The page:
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Personal
November 22, 2020
2 mins

When hope is not a strategy

November 22, 2020
2 mins
Stephen Campbell
Chairman of Citi Private Capital Group
Happy father and son talking on the beach
SUMMARY

Having created or inherited significant wealth, be it tens of millions or tens of billions, parents inevitably face the issue of discussing and preparing their children or grandchildren for the responsibilities it entails.


Many family members approach this process with great reluctance or even outright dread. However, others view it as an opportunity to instill in the next generation a framework for understanding family wealth, values, and “responsible prosperity,” i.e. the recognition that with great wealth comes both meaningful family and societal expectations.

It is all about ensuring the next generation will live purposeful, healthy and productive lives, becoming responsible stewards of both family wealth and legacy. Simply hoping and trusting that the next generation will successfully navigate the social and psychological forces that will inform their beliefs and actions with respect to family wealth, is leaving far too much to chance.

We believe a comprehensive framework for engaging children around matters related to family wealth, regardless of age or maturity is based upon two foundational precepts:

  • Family values: Values are the “glue” that binds our behavior and beliefs. The way family values are expressed, communicated and embraced are the foundation upon which wealth inheritors prepare for proper stewardship of wealth.
  • Life experiences: Exposing young adults to a diversity of experiences, people and education informs opinions, shapes self-awareness, and fosters good judgment. This includes behavior modeled by parents and other influencers that reinforces positive and constructive patterns of behavior.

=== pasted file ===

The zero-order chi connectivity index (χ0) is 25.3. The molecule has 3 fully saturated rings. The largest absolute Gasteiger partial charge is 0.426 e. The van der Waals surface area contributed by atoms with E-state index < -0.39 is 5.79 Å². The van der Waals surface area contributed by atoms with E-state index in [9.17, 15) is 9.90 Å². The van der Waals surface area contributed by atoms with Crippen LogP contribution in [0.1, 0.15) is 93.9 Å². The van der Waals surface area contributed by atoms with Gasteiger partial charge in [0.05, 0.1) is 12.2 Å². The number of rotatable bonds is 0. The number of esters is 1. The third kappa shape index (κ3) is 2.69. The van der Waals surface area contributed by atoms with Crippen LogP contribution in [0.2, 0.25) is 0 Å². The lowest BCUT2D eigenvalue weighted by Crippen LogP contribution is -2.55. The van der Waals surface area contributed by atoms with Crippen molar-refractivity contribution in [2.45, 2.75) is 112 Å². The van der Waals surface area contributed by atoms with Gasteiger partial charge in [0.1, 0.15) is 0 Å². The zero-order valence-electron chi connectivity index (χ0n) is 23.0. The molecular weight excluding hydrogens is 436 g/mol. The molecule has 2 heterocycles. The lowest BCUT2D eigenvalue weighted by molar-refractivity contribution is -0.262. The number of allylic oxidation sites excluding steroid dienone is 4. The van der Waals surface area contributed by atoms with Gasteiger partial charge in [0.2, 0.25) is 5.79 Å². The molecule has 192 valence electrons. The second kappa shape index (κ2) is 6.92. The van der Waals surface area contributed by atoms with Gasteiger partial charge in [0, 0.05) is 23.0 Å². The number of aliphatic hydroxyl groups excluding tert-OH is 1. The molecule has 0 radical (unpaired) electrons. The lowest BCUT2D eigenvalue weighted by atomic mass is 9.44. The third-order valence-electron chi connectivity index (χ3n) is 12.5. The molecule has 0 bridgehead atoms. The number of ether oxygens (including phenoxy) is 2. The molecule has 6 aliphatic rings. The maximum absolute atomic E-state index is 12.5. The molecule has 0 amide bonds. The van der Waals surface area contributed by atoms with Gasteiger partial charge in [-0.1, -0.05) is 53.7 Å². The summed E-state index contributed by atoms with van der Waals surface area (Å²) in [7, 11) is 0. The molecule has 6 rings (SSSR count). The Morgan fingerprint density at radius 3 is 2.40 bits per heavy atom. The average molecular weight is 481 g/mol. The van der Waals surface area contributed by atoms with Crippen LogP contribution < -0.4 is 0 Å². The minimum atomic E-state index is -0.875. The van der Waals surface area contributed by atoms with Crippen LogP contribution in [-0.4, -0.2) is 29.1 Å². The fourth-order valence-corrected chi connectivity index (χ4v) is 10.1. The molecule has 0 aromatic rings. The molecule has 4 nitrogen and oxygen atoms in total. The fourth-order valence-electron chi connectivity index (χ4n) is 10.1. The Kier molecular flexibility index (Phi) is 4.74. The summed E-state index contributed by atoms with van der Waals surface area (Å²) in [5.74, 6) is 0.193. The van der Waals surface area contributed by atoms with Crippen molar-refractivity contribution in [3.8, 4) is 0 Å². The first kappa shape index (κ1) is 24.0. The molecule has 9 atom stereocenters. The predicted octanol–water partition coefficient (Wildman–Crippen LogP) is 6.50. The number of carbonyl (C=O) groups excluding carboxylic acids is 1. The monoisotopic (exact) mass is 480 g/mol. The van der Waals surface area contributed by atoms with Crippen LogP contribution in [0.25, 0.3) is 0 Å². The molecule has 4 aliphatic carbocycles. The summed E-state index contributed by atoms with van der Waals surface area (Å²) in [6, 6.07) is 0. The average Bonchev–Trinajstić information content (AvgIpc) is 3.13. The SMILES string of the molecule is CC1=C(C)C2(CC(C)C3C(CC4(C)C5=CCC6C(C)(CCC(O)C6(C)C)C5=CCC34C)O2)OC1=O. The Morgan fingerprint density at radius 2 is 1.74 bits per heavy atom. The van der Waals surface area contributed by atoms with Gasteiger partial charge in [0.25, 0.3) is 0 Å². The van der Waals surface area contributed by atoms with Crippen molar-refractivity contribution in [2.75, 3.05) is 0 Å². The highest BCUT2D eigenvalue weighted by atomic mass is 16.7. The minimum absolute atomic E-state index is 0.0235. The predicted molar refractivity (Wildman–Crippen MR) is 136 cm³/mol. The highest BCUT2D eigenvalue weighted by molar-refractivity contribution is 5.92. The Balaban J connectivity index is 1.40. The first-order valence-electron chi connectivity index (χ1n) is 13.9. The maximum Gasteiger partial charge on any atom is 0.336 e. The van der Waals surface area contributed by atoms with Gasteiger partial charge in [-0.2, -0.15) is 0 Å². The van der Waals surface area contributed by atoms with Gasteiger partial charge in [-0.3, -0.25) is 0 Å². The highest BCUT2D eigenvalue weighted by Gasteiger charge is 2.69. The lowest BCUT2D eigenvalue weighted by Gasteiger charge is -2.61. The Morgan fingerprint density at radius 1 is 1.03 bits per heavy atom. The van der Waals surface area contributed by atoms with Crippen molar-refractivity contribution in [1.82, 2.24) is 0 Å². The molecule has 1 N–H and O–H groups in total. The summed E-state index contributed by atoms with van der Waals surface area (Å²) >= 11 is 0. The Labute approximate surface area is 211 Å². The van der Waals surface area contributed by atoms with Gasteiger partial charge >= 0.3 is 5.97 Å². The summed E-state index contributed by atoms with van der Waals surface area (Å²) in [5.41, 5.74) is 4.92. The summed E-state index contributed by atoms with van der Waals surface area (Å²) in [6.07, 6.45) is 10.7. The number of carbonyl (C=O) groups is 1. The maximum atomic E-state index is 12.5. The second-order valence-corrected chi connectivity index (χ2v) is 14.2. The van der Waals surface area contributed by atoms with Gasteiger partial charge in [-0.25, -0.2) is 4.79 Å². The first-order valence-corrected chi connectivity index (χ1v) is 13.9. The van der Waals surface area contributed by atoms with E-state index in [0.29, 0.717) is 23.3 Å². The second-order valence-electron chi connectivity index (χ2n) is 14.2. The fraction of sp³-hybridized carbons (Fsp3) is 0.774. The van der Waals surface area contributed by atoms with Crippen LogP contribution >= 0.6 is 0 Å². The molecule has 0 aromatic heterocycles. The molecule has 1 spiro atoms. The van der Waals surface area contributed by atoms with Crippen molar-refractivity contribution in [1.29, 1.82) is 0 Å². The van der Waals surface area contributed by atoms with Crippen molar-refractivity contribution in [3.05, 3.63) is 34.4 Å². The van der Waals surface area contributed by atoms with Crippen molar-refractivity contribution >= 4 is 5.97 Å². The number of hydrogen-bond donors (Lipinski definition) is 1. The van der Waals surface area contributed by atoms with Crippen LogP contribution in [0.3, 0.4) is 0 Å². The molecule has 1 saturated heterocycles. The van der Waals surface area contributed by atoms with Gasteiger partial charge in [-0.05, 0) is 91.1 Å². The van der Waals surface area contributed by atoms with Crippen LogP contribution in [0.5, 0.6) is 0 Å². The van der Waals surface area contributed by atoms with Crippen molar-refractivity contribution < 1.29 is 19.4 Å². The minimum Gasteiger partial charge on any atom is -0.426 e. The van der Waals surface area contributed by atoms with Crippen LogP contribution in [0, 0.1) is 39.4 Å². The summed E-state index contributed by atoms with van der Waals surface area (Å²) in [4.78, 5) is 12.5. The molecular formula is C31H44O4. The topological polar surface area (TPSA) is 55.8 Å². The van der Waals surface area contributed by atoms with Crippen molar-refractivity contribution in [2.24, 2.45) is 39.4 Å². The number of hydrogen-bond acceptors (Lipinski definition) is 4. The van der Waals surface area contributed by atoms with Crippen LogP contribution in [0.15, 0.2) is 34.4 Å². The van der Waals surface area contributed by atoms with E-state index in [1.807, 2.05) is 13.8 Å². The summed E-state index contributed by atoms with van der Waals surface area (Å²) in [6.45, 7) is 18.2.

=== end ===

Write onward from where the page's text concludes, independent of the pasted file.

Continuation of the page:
Admittedly, there are no universal approaches that fit every family. Families are challenged to craft personalized strategies that reflect their unique values, needs and characteristics. Young people, who are grounded in strong values, are self-aware, worldly, challenged and ready to assume leadership roles, possess the ability to create, grow, and transform the family enterprise.

Some will do this on a global stage, others in their communities. Regardless of the nature or scale of their impact, much is to be gained by families who address head-on how they prepare young people for the benefits and obligations of wealth.

There are few substitutes for effective and candid communication when addressing the role of family wealth and its impact on all concerned. Families should avail themselves of trusted advisors when there are meaningful barriers to good communication between couples or with children.

That’s because introducing and preparing young people for the responsibilities and burdens of wealth is a continuing process that begins at a young age and continues well into adulthood.

For a more detailed perspective on preparing children and young people for the responsibilities of wealth, read our latest white paper on the subject.

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